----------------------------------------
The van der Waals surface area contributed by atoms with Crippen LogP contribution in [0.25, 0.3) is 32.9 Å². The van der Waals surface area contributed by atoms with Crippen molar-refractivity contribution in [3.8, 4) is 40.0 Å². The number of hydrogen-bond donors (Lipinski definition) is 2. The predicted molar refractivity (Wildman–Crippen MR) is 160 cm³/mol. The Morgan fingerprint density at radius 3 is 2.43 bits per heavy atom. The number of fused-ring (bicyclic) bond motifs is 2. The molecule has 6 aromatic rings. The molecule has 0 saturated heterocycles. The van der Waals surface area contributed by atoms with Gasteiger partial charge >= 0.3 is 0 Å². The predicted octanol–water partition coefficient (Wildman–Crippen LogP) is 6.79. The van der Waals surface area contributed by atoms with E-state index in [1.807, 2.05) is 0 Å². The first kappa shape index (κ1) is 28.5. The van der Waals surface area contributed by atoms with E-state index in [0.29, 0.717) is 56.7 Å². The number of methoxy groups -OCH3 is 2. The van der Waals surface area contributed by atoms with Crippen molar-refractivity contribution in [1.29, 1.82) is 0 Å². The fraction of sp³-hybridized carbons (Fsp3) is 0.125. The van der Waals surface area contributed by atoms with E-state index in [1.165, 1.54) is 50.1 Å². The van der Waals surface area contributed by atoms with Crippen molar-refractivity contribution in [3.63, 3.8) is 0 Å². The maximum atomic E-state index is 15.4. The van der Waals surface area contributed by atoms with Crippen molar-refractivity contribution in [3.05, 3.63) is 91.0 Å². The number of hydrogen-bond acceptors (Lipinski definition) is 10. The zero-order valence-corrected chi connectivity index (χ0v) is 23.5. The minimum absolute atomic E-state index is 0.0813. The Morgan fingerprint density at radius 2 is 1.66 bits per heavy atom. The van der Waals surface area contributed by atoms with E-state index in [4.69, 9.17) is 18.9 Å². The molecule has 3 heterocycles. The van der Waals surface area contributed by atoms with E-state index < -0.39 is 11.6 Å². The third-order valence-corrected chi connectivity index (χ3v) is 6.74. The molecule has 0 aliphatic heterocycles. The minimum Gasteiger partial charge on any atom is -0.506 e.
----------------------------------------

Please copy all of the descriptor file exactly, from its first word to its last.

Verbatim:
The van der Waals surface area contributed by atoms with Crippen LogP contribution in [0.25, 0.3) is 32.9 Å². The van der Waals surface area contributed by atoms with Crippen molar-refractivity contribution in [3.8, 4) is 40.0 Å². The number of hydrogen-bond donors (Lipinski definition) is 2. The predicted molar refractivity (Wildman–Crippen MR) is 160 cm³/mol. The Morgan fingerprint density at radius 3 is 2.43 bits per heavy atom. The number of fused-ring (bicyclic) bond motifs is 2. The molecule has 6 aromatic rings. The molecule has 0 saturated heterocycles. The van der Waals surface area contributed by atoms with Gasteiger partial charge >= 0.3 is 0 Å². The predicted octanol–water partition coefficient (Wildman–Crippen LogP) is 6.79. The van der Waals surface area contributed by atoms with E-state index in [1.807, 2.05) is 0 Å². The first kappa shape index (κ1) is 28.5. The van der Waals surface area contributed by atoms with E-state index in [0.29, 0.717) is 56.7 Å². The number of methoxy groups -OCH3 is 2. The van der Waals surface area contributed by atoms with Crippen molar-refractivity contribution in [1.29, 1.82) is 0 Å². The fraction of sp³-hybridized carbons (Fsp3) is 0.125. The van der Waals surface area contributed by atoms with E-state index in [1.165, 1.54) is 50.1 Å². The van der Waals surface area contributed by atoms with Crippen molar-refractivity contribution in [3.63, 3.8) is 0 Å². The maximum atomic E-state index is 15.4. The van der Waals surface area contributed by atoms with Crippen molar-refractivity contribution in [3.05, 3.63) is 91.0 Å². The number of hydrogen-bond acceptors (Lipinski definition) is 10. The zero-order valence-corrected chi connectivity index (χ0v) is 23.5. The minimum absolute atomic E-state index is 0.0813. The Morgan fingerprint density at radius 2 is 1.66 bits per heavy atom. The van der Waals surface area contributed by atoms with E-state index in [4.69, 9.17) is 18.9 Å². The molecule has 3 heterocycles. The van der Waals surface area contributed by atoms with E-state index < -0.39 is 11.6 Å². The third-order valence-corrected chi connectivity index (χ3v) is 6.74. The molecule has 0 aliphatic heterocycles. The minimum Gasteiger partial charge on any atom is -0.506 e.